Agent-Based Modelling Incorporating Qualitative and Quantitative Methods:
A Case Study Investigating the Impact of E-commerce upon the Value Chain.
(Doctoral Thesis)

By: Richard Taylor
Date: 17th September 2003
CPM Report No.: CPM-03-137

Published as:
Taylor, R.I. (2003).
Agent-Based Modelling Incorporating Qualitative and Quantitative Methods: A Case Study Investigating the Impact of E-commerce upon the Value Chain. Doctoral Thesis, Manchester Metropolitan University, Manchester, UK.


This thesis investigates the question of how new e-commerce technology is changing the organisational structure of value chains. The research presented in this thesis illustrates a new methodology that unites qualitative and quantitative approaches, by undertaking a detailed case study within a major international organisation. The focus is upon exploring those issues identified as interesting and important by a small stakeholder group working in the company and actively participating in the research.

The qualitative investigation involves an interpretive study of interview data collected during a fieldwork phase. The context of the case study is a business transformation programme due to the introduction of Internet-based e-commerce that is designed to link customers to an electronic mall, thereby improving information flow, customer service, and internal efficiency. The qualitative research aims to capture the attitudes, perceptions and behavioural patterns observed in customers and other trading partners. The quantitative approach is embodied in an agent-based simulation model, which produces numerical outputs that are compared with statistical data gathered during the fieldwork. The objective is to develop an explanatory model that can be used to improve stakeholders’ understandings of the workings of the value chain.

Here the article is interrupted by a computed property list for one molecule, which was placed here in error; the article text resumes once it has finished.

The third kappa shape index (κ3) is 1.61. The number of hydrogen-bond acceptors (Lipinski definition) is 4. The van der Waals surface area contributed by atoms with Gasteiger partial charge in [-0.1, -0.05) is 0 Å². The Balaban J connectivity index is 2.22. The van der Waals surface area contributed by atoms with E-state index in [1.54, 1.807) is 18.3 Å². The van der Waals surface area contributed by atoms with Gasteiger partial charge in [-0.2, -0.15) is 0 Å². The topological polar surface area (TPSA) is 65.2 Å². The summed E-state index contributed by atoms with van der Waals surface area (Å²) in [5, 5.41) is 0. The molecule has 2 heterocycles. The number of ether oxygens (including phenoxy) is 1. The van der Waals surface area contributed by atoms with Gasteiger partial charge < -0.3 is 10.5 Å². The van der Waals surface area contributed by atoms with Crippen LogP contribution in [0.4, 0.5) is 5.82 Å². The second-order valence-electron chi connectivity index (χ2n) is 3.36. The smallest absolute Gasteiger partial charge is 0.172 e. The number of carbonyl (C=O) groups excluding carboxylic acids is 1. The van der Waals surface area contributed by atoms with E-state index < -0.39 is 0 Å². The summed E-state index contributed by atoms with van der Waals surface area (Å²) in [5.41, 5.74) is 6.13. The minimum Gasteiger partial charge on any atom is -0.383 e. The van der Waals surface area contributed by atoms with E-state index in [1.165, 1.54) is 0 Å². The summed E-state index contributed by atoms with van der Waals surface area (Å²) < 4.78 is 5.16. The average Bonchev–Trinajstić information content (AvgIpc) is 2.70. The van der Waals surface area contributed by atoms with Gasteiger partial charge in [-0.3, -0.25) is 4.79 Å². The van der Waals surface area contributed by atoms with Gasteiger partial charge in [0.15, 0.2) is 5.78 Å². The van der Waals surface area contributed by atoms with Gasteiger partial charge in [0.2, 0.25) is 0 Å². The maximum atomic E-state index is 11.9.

Simulation experiments are carried out to investigate a number of projected system scenarios, and to test hypotheses about the impact of e-commerce drawn from the literature and from the findings of other e-commerce case studies. The main findings of this research relate to the anticipated role of intermediaries in the value chain, and to the identification of key drivers and inhibitors to customer take-up of e-commerce. The thesis argues that a multi-methodology approach is appropriate to simulation-based projects. It identifies stakeholder participation as being particularly useful because it enables strong validation procedures to be carried out.

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Title Page, Abstract
Table of Contents

Chapter 1 Introduction    3

Chapter 2 Literature Review: Markets, Intermediation and E-Commerce    7
                Introduction    7
                    2.1 Historical Analysis of The Process of Exchange    9
                    2.2 Drawing Parallels with Todays Economic Development    13
                    2.3 Models of Technology Diffusion    17
                    2.4 Electronic Commerce    23
                    2.5 The Arrival of the Internet    27
                    2.6 The Value Chain and the Impact of EC    33
                    2.7 Some Empirical Examples    36
            Conclusion    43
Chapter 3 Agent-Based Social Simulation    45
            Introduction    45
                3.1 Distributed AI, Emergence and Complexity    47
                3.2 Multi-Agent Systems    48
                3.3 Objectives of Modelling and Social Simulation    50
                3.4 Agent-Based Social Simulation Modelling (ABSS)    52
                3.5 Modelling Methodology    56
                3.6 Experimental Design, Implementation, and Analysis    60
                3.7 Validation Methods    65
                3.8 Review of Models of Exchange    67
            Conclusion    73
Chapter 4 Qualitative Research Methodology    75
            Introduction    75
                4.1 Qualitative Methodology    77